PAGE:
Portrait of an Adirondack River
by Mary Thill
If someone asked you to draw a river—a whole river, head to mouth—you might take a bird’s eye view and sketch it as it appears on a map. But to make a true profile of a waterway you have to look at things sideways.
Here are portraits of three of the Adirondack Park’s north-flowing rivers: the Raquette, the West Branch of the St. Regis and the Boquet.
Viewed as elevations, Adirondack rivers resemble mountains because they start in the mountains. Some have as much summit-to-base vertical drop as a High Peaks trail.
The Raquette (above) and West Branch St. Regis (right) profiles are from New York State biological surveys of Adirondack watersheds conducted in the late 1920s and early 1930s. The Joan Weill Library at Paul Smith’s College keeps bound volumes of the reports in its archives and provided these scans. (Click images for a larger view.)
Both of the biological survey diagrams focus on fish distribution (the abbreviations on the Raquette elevation indicate species, ST=brook trout, LT=lake trout, Wf=lake whitefish, SmB=smallmouth bass, YP=yellow perch, etc.; N.S.A. indicates populations that are maintained by natural reproduction). One of the reasons for the survey was to improve fish-stocking decisions, which had been rather random, and rapidly upset the simple coldwater brook trout/lake trout fishery that evolved in the Adirondack upland over 10,000 years. The dominance of introduced species, such as bass, increases as elevation decreases toward the St. Lawrence River. But the Raquette elevation also illustrates a typical pattern of more dams and pollution as a river flows downstream.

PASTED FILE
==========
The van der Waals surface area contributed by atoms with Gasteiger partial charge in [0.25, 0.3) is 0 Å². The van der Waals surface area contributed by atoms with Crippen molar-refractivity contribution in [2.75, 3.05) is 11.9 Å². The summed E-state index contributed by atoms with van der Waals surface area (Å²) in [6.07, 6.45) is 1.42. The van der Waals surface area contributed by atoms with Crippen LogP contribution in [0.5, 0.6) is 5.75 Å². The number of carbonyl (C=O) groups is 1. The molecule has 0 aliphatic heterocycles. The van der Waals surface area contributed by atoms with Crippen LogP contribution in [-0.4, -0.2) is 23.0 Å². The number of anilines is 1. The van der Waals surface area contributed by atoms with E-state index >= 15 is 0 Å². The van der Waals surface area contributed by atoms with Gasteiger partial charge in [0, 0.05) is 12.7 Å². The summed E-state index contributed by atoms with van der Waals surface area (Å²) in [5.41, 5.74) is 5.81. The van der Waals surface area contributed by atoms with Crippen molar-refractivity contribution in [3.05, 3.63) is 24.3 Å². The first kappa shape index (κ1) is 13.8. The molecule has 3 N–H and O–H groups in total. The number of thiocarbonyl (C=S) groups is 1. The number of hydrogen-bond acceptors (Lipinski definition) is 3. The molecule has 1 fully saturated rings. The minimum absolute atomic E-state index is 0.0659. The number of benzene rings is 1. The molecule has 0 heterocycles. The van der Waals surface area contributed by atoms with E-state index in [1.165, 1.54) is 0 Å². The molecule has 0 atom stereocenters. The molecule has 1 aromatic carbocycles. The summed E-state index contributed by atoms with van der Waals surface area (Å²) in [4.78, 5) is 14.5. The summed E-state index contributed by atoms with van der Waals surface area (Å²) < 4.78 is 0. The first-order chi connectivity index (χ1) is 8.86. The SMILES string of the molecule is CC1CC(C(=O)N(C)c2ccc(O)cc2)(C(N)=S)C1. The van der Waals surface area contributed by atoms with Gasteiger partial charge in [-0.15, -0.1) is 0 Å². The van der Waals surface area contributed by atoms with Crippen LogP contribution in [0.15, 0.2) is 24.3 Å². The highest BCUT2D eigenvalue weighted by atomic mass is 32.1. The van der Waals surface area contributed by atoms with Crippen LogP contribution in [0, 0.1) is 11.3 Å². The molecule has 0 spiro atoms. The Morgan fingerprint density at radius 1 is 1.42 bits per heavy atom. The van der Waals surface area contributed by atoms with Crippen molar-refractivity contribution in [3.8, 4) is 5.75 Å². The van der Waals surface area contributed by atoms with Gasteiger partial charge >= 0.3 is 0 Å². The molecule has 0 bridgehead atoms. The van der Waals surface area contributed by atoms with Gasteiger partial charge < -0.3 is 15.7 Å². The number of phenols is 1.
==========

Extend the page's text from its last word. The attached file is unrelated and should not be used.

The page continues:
The Champlain Watershed survey did not include river profiles, but to the left is a recent sketch of the Boquet River by the Boquet River Association. The main stem has a very narrow watershed and travels rapidly from Dix Mountain to Lake Champlain. The Boquet is the steepest river in New York State, with a vertical drop of about 3,000 feet over 50 miles. By comparison the Raquette River falls about 2,000 feet over three times the distance.
For a list of Adirondack rivers by length, click here to view an Adirondack Almanack post.
This post has been corrected: Dix Mountain is not in the High Peaks Wilderness; it is located in the Dix Mountain Wilderness.